Days of Heaven (1978)

Days of Heaven (1978), written and directed by Terrence Malick.

After killing a man in a Chicago steel mill, Bill flees with girlfriend Abby and kid sister Linda to the wheat fields of the Great Plains. He and Abby will pretend to be brother and sister, a trick pulled more than once in Genesis (and we even have a plague of locusts later).

A rich farmer doesn't have long to live; why shouldn't Abby marry him so they can get his money after he dies? What could go wrong with that plan?

Malick's second film, this is a cinematography showpiece with gorgeous images throughout. Maybe too beautiful for the story, leading us to suspect we are about to see an epic tale. It's a simpler plot only 94 minutes long.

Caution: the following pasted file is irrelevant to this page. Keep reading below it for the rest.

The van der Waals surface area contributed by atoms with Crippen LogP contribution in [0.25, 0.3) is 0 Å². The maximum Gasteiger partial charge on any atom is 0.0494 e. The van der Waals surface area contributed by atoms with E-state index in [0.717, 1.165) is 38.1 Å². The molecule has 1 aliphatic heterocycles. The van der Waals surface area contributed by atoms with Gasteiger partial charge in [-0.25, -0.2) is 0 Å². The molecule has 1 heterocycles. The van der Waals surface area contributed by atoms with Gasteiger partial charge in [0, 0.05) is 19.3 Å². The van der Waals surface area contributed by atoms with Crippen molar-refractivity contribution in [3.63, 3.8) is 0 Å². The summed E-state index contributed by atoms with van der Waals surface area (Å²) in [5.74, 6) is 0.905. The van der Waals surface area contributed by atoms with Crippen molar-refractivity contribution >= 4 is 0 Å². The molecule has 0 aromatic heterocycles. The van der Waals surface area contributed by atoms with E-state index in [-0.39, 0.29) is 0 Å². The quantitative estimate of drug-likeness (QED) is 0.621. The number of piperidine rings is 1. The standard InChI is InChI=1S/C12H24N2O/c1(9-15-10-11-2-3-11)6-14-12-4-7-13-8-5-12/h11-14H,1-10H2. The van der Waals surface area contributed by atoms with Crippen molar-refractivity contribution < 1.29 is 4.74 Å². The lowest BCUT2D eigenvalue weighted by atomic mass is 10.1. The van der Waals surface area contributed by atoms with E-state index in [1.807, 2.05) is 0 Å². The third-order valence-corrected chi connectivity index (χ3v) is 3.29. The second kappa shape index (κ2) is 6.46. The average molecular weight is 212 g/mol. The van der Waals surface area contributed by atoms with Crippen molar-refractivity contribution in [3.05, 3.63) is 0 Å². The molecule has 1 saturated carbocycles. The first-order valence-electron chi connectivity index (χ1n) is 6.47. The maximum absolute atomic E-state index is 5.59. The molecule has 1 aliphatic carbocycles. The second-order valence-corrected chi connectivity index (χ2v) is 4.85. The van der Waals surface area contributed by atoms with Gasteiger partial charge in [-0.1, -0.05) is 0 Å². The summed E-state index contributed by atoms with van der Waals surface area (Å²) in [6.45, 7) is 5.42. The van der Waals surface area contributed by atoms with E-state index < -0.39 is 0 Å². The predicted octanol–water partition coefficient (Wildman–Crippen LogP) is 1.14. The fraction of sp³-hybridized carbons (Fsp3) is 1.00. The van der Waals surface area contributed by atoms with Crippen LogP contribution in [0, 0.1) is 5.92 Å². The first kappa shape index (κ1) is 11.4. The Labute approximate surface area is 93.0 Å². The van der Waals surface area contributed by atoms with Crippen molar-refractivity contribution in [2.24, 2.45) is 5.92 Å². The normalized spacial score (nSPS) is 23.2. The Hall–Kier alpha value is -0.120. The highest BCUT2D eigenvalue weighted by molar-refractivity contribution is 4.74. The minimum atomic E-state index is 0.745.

Many scenes set during "magic hour" just around sunrise and sunset. It has a look both beautiful and real, reminiscent of Heaven's Gate (1980).

Malick is also fascinated by wild things: the poor creatures of the fields, fish in the streams, plants sprouting underground.

Ennio Morricone's score nicely captures the romantic period of Saint-Saëns and Debussy. Leo Kotke is credited with "additional music", probably fiddle tunes.

Haskell Wexler claimed to have shot over half of the film but is credited only as "additional photographer". In an extra he doesn't seen bitter.

Filmed in Alberta. They started farther south but delays forced them to follow the harvest north.

Available on Criterion Blu-ray with a commentary track by crew members. They all portray Malick (everyone calls him "Terry") as an eccentric genius who knew film stock better than the cinematographers, better than Kodak.

They also say:

Several good extras, including one by Richard Gere. He is thoughtful and well-spoken (more so than playwright Sam Shepard!)